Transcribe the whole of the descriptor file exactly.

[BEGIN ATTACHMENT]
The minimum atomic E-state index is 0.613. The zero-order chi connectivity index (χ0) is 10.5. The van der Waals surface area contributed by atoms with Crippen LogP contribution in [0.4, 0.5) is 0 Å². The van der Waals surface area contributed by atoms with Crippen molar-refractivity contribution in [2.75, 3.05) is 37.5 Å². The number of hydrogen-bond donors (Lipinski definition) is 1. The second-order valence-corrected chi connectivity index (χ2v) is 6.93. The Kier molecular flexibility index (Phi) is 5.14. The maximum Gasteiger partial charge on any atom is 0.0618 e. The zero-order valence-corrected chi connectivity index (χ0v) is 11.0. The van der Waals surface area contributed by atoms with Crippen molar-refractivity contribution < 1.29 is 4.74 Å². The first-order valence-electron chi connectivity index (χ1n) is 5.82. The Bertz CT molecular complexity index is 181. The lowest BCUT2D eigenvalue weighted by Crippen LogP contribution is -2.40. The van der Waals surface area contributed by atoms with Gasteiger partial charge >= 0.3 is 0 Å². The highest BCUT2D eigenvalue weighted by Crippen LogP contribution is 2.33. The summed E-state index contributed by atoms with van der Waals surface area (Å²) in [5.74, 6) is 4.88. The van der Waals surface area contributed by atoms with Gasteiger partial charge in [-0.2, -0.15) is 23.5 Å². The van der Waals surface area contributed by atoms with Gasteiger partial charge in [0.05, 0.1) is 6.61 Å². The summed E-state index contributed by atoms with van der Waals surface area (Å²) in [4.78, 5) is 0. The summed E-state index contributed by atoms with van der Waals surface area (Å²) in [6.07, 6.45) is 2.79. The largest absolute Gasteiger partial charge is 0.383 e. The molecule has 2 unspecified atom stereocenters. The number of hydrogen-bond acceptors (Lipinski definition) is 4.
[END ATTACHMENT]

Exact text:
The minimum atomic E-state index is 0.613. The zero-order chi connectivity index (χ0) is 10.5. The van der Waals surface area contributed by atoms with Crippen LogP contribution in [0.4, 0.5) is 0 Å². The van der Waals surface area contributed by atoms with Crippen molar-refractivity contribution in [2.75, 3.05) is 37.5 Å². The number of hydrogen-bond donors (Lipinski definition) is 1. The second-order valence-corrected chi connectivity index (χ2v) is 6.93. The Kier molecular flexibility index (Phi) is 5.14. The maximum Gasteiger partial charge on any atom is 0.0618 e. The zero-order valence-corrected chi connectivity index (χ0v) is 11.0. The van der Waals surface area contributed by atoms with Crippen molar-refractivity contribution < 1.29 is 4.74 Å². The first-order valence-electron chi connectivity index (χ1n) is 5.82. The Bertz CT molecular complexity index is 181. The lowest BCUT2D eigenvalue weighted by Crippen LogP contribution is -2.40. The van der Waals surface area contributed by atoms with Gasteiger partial charge >= 0.3 is 0 Å². The highest BCUT2D eigenvalue weighted by Crippen LogP contribution is 2.33. The summed E-state index contributed by atoms with van der Waals surface area (Å²) in [5.74, 6) is 4.88. The van der Waals surface area contributed by atoms with Gasteiger partial charge in [-0.2, -0.15) is 23.5 Å². The van der Waals surface area contributed by atoms with Gasteiger partial charge in [0.05, 0.1) is 6.61 Å². The summed E-state index contributed by atoms with van der Waals surface area (Å²) in [4.78, 5) is 0. The summed E-state index contributed by atoms with van der Waals surface area (Å²) in [6.07, 6.45) is 2.79. The largest absolute Gasteiger partial charge is 0.383 e. The molecule has 2 unspecified atom stereocenters. The number of hydrogen-bond acceptors (Lipinski definition) is 4.